December 10, 2009
David Geffen Featured in Dean's Distinguished Speaker Series
Offers views on entertainment industry in rare speaking appearance
Covering a wide-variety of topics from entrepreneurship to philanthropy, as well as the past, present and future of the entertainment and media industries, Hollywood legend David Geffen joined UCLA Anderson Dean Judy Olian for the first Dean's Distinguished Series event earlier this month. The ongoing Series features Dean Olian and her guests in unscripted and uncensored discussions covering the most pressing and cutting edge management issues of the day.
The free-flowing conversation with Geffen, who rarely participates in public presentations, commenced before a standing-room only Korn Convocation Center audience of Anderson students and faculty. After introducing him as one of the "most successful and powerful" individuals in the entertainment industry, Olian engaged Geffen with a series of questions before yielding the floor to students for a lively question and answer period.
The DreamWorks co-founder spoke nostalgically about his mother's garment business, noting that he learned from her that "you never go out of business when you're making a profit" and he suggested that his legendary work ethic is the result of "growing up poor."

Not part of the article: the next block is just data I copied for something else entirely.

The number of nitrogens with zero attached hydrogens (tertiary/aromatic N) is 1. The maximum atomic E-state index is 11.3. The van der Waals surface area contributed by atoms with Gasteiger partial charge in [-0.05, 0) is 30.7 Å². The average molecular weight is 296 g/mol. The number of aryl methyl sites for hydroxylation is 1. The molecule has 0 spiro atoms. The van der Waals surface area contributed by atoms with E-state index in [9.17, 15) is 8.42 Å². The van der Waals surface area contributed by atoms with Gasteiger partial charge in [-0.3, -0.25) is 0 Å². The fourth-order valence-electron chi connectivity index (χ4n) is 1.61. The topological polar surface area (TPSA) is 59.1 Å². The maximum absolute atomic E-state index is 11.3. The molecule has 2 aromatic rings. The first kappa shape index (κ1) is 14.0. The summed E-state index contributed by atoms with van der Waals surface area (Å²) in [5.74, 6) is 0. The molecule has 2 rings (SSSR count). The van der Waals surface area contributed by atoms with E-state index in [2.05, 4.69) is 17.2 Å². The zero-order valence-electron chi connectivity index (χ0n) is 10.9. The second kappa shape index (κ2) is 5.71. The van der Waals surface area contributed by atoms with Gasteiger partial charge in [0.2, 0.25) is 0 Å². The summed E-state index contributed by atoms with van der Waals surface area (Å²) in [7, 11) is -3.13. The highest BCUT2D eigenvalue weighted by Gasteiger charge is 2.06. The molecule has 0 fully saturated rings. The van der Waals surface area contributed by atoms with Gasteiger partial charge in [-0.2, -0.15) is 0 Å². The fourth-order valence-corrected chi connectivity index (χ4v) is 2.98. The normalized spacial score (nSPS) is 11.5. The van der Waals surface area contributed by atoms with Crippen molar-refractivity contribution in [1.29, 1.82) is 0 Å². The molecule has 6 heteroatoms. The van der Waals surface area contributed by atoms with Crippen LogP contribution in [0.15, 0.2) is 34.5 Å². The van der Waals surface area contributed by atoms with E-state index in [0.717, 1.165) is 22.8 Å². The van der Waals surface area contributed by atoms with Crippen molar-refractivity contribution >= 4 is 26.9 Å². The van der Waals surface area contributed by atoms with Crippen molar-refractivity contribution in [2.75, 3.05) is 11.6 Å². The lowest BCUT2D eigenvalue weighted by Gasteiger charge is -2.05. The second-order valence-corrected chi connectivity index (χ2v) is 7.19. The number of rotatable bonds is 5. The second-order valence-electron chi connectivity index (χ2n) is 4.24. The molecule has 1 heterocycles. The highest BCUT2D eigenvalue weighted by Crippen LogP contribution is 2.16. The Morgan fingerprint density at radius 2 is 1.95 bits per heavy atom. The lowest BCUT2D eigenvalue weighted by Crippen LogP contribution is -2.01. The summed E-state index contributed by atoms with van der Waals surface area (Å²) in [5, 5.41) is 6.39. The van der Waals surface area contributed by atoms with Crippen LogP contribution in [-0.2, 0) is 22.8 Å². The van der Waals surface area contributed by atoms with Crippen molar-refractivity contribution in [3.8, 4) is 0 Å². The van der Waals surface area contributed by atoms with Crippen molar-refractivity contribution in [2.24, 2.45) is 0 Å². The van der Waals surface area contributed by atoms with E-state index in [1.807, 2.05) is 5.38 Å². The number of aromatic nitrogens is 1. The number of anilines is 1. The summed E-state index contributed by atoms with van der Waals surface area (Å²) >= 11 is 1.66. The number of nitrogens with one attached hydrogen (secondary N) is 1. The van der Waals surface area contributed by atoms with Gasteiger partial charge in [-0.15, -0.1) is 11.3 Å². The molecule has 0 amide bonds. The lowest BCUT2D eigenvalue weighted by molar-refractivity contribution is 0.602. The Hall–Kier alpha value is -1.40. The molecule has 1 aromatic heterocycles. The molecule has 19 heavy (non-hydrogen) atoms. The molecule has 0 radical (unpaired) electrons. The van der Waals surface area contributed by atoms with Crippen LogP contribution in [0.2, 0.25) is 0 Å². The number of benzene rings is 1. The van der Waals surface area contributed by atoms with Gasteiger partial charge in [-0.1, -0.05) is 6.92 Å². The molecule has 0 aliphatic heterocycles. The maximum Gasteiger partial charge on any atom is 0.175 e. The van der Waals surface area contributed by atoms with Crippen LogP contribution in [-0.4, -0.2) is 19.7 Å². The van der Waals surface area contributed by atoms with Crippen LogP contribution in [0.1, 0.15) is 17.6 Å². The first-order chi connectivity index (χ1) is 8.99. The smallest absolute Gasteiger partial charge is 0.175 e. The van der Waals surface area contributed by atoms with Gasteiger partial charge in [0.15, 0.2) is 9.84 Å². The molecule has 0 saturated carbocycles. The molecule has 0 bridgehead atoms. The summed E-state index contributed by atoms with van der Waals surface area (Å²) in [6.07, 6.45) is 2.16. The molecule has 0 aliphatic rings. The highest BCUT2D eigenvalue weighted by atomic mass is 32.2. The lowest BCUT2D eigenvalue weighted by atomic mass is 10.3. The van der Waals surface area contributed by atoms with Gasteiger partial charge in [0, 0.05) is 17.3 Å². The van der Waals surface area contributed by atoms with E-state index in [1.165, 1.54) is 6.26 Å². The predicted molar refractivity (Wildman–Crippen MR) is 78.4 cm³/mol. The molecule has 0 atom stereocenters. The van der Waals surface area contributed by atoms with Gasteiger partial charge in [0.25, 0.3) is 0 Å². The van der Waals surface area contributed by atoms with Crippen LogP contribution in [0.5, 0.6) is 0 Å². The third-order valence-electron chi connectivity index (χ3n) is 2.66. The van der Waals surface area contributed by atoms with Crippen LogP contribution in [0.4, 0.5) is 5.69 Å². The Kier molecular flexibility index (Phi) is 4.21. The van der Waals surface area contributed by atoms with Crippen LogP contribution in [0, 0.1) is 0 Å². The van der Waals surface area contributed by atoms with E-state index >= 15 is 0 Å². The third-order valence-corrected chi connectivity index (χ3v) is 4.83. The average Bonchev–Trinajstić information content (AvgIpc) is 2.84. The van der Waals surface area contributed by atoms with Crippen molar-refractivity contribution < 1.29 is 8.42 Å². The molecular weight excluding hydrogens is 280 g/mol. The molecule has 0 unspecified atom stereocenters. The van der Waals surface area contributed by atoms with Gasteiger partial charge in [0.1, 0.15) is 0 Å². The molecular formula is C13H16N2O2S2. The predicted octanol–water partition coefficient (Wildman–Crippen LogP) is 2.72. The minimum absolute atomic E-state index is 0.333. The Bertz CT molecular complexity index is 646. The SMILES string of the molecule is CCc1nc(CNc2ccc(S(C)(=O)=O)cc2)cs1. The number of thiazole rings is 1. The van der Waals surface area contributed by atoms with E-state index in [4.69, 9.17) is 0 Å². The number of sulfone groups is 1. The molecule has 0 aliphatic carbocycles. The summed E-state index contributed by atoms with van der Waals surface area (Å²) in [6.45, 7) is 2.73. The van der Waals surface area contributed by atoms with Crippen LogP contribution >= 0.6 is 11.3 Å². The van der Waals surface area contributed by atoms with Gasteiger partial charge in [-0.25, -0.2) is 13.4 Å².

With a smile, he recounted his epiphany to become a talent manager -- "They bullshit on the phone ... I could do that." - and noted that "your ability to recognize talent is all gut. You can learn to be an accountant," he said, "But you can't learn to spot a talented person." Ultimately, though, he lamented some of the changes in the entertainment industry. "When I started out, there were 32 independent record companies. Today there are zero," Geffen said. "The way I started out is virtually impossible today. Today's start-up and operating costs are just too prohibitive."
Geffen also delivered sobering thoughts about the newspaper industry, when asked about his one-time attempt to purchase the New York Times and reported stories that he had a similar interest in the Los Angeles Times (though he noted he never made an offer for the Los Angeles paper). "The loss of newspapers is a tragedy," Geffen said. "I wanted to purchase the New York Times to preserve it."
In his final remarks to Olian, Geffen attempted to summarize his feelings on business. "Relationships," he said, "are important in life and in business. Relationships have been important in every aspect of my life."
About UCLA Anderson School of Management
UCLA Anderson School of Management, established in 1935, is regarded among the leading business schools in the world. UCLA Anderson faculty members are renowned for their teaching excellence and research in advancing management thinking. Each year, UCLA Anderson provides management education to more than 1,800 students enrolled in MBA, Fully-Employed MBA, Executive MBA, UCLA-NUS Global Executive MBA, Master of Financial Engineering, and doctoral programs, and to more than 2,000 professional managers through executive education programs. Combining highly selective admissions, varied and innovative learning programs, and a world-wide network of 36,000 alumni, UCLA Anderson develops and prepares global leaders.
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